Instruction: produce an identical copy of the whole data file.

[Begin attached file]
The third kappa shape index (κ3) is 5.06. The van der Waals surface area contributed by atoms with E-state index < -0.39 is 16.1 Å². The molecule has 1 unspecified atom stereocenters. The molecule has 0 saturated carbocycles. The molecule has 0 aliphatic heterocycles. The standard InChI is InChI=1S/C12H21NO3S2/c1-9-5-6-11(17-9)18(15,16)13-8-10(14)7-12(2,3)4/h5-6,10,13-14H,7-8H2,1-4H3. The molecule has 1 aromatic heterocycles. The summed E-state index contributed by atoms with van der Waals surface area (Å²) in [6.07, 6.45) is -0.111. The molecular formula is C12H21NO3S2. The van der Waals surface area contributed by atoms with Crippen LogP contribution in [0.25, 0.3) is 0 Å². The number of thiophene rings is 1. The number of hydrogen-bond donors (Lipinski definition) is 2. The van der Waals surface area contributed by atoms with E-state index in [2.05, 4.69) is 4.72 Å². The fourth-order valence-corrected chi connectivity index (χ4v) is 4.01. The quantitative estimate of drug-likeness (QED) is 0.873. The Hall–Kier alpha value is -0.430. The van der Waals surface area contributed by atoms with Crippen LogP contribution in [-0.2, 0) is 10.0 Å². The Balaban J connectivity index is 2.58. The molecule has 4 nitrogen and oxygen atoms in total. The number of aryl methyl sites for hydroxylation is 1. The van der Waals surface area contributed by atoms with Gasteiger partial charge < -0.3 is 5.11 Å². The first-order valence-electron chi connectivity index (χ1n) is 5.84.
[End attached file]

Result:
The third kappa shape index (κ3) is 5.06. The van der Waals surface area contributed by atoms with E-state index < -0.39 is 16.1 Å². The molecule has 1 unspecified atom stereocenters. The molecule has 0 saturated carbocycles. The molecule has 0 aliphatic heterocycles. The standard InChI is InChI=1S/C12H21NO3S2/c1-9-5-6-11(17-9)18(15,16)13-8-10(14)7-12(2,3)4/h5-6,10,13-14H,7-8H2,1-4H3. The molecule has 1 aromatic heterocycles. The summed E-state index contributed by atoms with van der Waals surface area (Å²) in [6.07, 6.45) is -0.111. The molecular formula is C12H21NO3S2. The van der Waals surface area contributed by atoms with Crippen LogP contribution in [0.25, 0.3) is 0 Å². The number of thiophene rings is 1. The number of hydrogen-bond donors (Lipinski definition) is 2. The van der Waals surface area contributed by atoms with E-state index in [2.05, 4.69) is 4.72 Å². The fourth-order valence-corrected chi connectivity index (χ4v) is 4.01. The quantitative estimate of drug-likeness (QED) is 0.873. The Hall–Kier alpha value is -0.430. The van der Waals surface area contributed by atoms with Crippen LogP contribution in [-0.2, 0) is 10.0 Å². The Balaban J connectivity index is 2.58. The molecule has 4 nitrogen and oxygen atoms in total. The number of aryl methyl sites for hydroxylation is 1. The van der Waals surface area contributed by atoms with Gasteiger partial charge < -0.3 is 5.11 Å². The first-order valence-electron chi connectivity index (χ1n) is 5.84.